The fourth volume in the acclaimed Emperor series, in which Conn Iggulden brilliantly interweaves history and adventure to recreate the astonishing life of Julius Caesar – an epic tale of ambition and rivalry, bravery and betrayal, from an outstanding new voice in historical fiction.
It looked as if it would be war. The strife between that great figure, Pompey, the Dictator of Rome, and the young general fresh from his triumphant conquests of Gaul and Britain, had come to a head. So Julius Caesar, with all his generals and his four veteran legions, had crossed the Rubicon and was marching towards Rome.
But in the wide-reaching Roman Empire there are many more legions, and many loyal to Pompey, and to fight against and kill your own people will never be easy. So even when Julius Caesar, accompanied by Brutus, Mark Antony and Octavian, rode into Rome, the first time they had been back in their home town for over ten years, his path to success would not be easy. His uncanny ability at picking the right notes in his speeches from the Senate steps and his brilliance at communication made him sure of his role, sure of his rightfulness for command, sure that power was his alone.
But the power he could achieve in Rome itself was not repeated across the empire – and in Spain, in Africa, in Greece, in all Asia Minor, there were officials, commanders, legions loyal to Pompey and the Roman state. And would the friends who had fought at his side for so long continue to do so, to follow his star? How could Caesar succeed against such odds?
The Gods of War is the story of ambition and loyalty, of friendship and power, of love and war. A famous tale, of truly epic dimensions, it ranges from Rome to Greece to Egypt and back to Rome; it shows how brilliant generalship can completely turn the odds, how overwhelming success can change even the best of men; it depicts brilliantly those famous names – Caesar, Marcus Brutus, Mark Antony, Pompey, Cicero, Cleopatra, Ptolemy – so that they appear anew. This is a triumphant conclusion to the outstanding Emperor series.
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After the all-conquering film Gladiator, the streets of ancient Rome are thronging as authors rush to set their tales of violent combat and political machinations there. Conn Iggulden’s Emperor sequence is one of the most prestigious of entries in this avalanche, and the latest, The Gods of War, is the most accomplished yet, coming across like Robert Graves’ I, Claudius with an extra adrenalin rush.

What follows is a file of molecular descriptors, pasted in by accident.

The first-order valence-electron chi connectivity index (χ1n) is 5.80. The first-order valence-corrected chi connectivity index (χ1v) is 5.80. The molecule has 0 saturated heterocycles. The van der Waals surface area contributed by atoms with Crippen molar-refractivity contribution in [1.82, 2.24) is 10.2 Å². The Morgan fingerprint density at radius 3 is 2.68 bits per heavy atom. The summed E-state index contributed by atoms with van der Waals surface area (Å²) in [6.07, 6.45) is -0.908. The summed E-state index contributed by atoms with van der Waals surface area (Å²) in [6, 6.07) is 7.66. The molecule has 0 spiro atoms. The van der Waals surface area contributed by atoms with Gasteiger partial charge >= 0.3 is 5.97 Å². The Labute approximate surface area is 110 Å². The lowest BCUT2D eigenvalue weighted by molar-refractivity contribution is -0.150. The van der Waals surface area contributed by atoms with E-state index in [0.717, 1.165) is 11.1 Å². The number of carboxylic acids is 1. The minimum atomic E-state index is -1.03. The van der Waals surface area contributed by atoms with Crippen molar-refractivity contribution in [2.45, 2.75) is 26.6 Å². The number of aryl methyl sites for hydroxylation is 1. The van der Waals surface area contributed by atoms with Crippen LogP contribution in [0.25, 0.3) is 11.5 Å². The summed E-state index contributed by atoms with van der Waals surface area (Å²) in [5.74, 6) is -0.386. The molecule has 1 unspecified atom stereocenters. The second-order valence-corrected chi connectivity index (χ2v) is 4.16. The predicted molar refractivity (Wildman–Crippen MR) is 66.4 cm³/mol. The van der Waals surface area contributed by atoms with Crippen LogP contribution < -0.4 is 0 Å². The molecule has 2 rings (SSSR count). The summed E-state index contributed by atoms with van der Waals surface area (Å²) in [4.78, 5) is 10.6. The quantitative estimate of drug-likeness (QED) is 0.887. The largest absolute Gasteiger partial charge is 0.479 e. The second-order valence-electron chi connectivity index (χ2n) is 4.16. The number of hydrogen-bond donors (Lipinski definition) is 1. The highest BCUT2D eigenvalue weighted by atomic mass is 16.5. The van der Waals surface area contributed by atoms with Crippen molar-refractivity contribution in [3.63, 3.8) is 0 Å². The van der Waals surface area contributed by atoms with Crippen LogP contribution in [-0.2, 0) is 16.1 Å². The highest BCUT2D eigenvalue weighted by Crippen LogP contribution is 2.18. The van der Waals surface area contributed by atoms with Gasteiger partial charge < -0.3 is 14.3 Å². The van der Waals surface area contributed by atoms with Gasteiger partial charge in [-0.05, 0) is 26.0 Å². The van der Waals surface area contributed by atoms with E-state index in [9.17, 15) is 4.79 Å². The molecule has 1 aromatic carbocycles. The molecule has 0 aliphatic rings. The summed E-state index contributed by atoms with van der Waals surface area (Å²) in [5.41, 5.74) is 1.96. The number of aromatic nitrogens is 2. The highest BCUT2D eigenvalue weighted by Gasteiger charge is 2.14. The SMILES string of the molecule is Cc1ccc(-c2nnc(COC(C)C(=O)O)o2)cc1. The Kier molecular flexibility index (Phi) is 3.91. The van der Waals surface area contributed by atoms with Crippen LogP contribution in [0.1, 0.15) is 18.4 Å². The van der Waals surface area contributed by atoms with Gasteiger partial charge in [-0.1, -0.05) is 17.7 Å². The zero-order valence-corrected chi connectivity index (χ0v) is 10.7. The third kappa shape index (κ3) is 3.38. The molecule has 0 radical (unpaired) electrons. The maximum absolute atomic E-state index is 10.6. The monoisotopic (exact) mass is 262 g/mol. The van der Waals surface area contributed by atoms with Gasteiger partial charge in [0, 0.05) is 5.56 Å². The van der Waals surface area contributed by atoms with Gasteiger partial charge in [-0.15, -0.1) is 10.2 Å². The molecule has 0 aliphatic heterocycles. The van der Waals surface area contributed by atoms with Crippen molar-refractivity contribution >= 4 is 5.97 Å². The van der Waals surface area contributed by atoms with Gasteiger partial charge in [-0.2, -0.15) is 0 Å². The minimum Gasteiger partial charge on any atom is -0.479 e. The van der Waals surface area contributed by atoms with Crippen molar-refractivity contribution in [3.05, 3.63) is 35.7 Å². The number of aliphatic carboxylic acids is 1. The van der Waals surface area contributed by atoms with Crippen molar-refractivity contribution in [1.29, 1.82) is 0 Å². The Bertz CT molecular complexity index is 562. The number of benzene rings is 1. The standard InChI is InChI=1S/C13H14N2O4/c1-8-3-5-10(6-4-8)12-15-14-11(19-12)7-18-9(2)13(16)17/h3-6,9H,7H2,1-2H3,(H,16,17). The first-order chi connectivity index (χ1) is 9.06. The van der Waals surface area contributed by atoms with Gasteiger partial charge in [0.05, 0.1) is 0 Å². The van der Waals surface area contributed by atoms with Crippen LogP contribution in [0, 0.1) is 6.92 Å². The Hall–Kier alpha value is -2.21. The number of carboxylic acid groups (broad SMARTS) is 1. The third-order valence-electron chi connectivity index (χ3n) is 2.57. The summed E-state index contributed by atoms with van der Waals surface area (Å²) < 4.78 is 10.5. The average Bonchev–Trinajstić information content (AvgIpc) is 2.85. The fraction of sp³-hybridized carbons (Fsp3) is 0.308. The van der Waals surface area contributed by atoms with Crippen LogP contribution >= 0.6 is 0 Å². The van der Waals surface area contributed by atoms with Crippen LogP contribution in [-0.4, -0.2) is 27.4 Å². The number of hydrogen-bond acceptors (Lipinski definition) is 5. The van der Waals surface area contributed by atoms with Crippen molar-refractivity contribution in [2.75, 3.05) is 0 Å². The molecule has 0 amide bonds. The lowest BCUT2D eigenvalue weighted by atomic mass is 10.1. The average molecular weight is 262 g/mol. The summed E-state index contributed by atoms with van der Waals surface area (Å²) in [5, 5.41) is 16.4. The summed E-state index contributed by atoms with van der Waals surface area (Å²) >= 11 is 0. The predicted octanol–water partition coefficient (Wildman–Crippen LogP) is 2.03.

In the first volume in this ambitious series, The Gates of Rome, the author demonstrated a master’s skill in conjuring the savagery and sophistication of the era. Iggulden's youthful protagonists, Gaius and Marcus, pledged their friendship in first century Rome. As they developed their skills in the humanities, their bodies were toughened by a battle-hardened ex-gladiator. And as they grew to manhood they became known by the names with which they will be remembered by history: Marcus Brutus and Julius Caesar.
In the latest volume, we're in the time of Caesar as world conqueror, and if The Gods of War delivers more bone-jarring action than subtleties of characterisation, the character of Caesar is still conjured with great vividness. Pompey, dictator of Rome, is at loggerheads with the youthful general, Caesar. The latter, supported by his four experienced legions, has crossed the fabled Rubicon and is heading, inexorably, for Rome. But how does a Roman general take arms against Rome? The senate remains a crucial factor for Caser--as is his association with Mark Antony, Brutus and Octavian. Is this enough to combat the massive legions, loyal to Pompey, spread throughout the conquered world?
More than most in this massive series, The Gods of War is a continent-spanning epic, with the fierce struggles, forced loyalties and Machiavellian intrigues handled with total assurance.
‘Iggulden is in a class of his own when it comes to epic, historical fiction’ Daily Mirror
‘Iggulden…tells an absolutely cracking story…the pace is nail-biting and the set dressing magnificent’ The Times
‘Iggulden weaves an entertaining tale of this world of men, swords, bows and the call of war and the plains’ Daily Express
‘I felt as if a blockbuster movie was unfolding before me…read the book before Hollywood takes it over’ Daily Express
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Book Description HarperCollins, 2006. Hardcover. Book Condition: Good. Audio book. Minor surface scratches to the disc. Good condition is defined as: a copy that has been read but remains in clean condition. All of the pages are intact and the cover is intact and the spine may show signs of wear. The book may have minor markings which are not specifically mentioned. Most items will be dispatched the same or the next working day. Bookseller Inventory # mon0006302895
Book Description Paperback. Book Condition: Very Good. The book has been read, but is in excellent condition. Pages are intact and not marred by notes or highlighting. The spine remains undamaged. Bookseller Inventory # GOR006816018